NOTE: Every time I post a job like this, I get attorneys and recent law grads applying too. I’ll consider JDs for the position, but only if you’re prepared to make a 1-2 year commitment to staying in the support staff ranks. Also, if you’re a JD who thinks “I’m a JD, lah dee freakin dah, I can do a paralegal’s job drunk ” then you’re an idiot. A paralegal’s job is way harder than a first year associate’s job.
Rachel Canning and her parents’ problems seem like pretty typical (albeit on the upper end of things) 18 year old acting-out-behavior. Suspensions. Drinking. A lousy boyfriend. Parental ultimatum of “break up with your boyfriend, or you’re financially cut off.”
So, she moves out, moves in with a friend, and the friend’s parents pay for an attorney to sue her parents for access to her college fund. (source) There is a lot of commentary on the case, and none of it positive. I’ll reserve judgment on the lawyer who would bring such a case, and even on the frivolity of the legal theories. After all, this is how the common law develops, right?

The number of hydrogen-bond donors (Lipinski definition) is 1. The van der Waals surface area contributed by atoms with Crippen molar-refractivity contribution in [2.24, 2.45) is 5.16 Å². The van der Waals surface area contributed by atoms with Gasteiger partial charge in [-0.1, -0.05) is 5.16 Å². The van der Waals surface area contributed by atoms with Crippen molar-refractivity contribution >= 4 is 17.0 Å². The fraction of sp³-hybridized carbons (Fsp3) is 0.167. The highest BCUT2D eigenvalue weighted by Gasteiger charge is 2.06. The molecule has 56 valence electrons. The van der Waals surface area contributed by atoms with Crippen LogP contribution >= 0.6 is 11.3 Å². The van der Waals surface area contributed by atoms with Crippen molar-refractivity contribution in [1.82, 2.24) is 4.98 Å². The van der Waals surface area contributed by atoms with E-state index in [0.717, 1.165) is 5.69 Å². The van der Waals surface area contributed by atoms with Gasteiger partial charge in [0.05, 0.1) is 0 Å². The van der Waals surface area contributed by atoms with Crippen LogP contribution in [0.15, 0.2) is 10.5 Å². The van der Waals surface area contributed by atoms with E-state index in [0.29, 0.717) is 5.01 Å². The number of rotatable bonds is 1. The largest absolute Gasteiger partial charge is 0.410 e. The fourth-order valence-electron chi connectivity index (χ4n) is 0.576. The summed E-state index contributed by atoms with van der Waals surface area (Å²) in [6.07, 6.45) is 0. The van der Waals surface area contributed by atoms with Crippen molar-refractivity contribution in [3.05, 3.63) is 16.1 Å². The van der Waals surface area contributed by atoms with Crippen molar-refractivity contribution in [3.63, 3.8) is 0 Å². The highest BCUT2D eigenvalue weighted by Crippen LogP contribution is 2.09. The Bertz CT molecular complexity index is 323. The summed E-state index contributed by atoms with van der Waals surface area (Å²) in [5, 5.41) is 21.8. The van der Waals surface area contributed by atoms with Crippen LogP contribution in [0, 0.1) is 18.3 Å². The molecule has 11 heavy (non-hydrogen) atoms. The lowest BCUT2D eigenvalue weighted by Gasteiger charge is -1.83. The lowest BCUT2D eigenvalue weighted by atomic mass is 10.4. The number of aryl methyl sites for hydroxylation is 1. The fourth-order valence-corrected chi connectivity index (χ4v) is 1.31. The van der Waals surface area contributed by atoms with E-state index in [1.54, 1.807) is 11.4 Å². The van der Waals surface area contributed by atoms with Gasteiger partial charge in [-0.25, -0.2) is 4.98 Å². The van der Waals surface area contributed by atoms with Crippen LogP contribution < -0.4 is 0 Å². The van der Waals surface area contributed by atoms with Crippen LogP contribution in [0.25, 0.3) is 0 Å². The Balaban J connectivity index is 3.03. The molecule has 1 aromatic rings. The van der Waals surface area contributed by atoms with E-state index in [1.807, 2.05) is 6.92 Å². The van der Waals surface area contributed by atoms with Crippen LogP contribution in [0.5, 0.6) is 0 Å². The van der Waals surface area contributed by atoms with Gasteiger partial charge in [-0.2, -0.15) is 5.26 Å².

But, the best analysis is here:
Memo to Rachel Canning: Even if you win your lawsuit, you just screwed yourself. 20 years from now, when a potential employer — or anyone else, for that matter — Googles the name Rachel Canning, they will read all about how you threw a temper tantrum and sued your own parents. When those people read the article above, they will most likely put on you on their “she was crazy then, she is probably still crazy” list of people that they don’t hire, date, befriend or otherwise associate with. (source – comment by Emily Ruman)
I had some serious misgivings about Kagan due to her view that New York Times v. Sullivan should be reined in. (source) Of course, her views on that are at least debatable. She just prefers some of the logic in Canada’s Hill v. Church of Scientology,  2 S.C.R. 1130.
But in Kaley v. United States, she just wrote an opinion that really makes me want to find the architects of the “war on drugs” and fill their mouths with angry bees. In our zeal to be “tough on crime,” we sold out the Constitution. Now the bill is due. The government’s asset forfeiture laws and overzealous prosecutors mean that if you’re even accused of a crime, you’re screwed. (Analysis here)
Need I say more?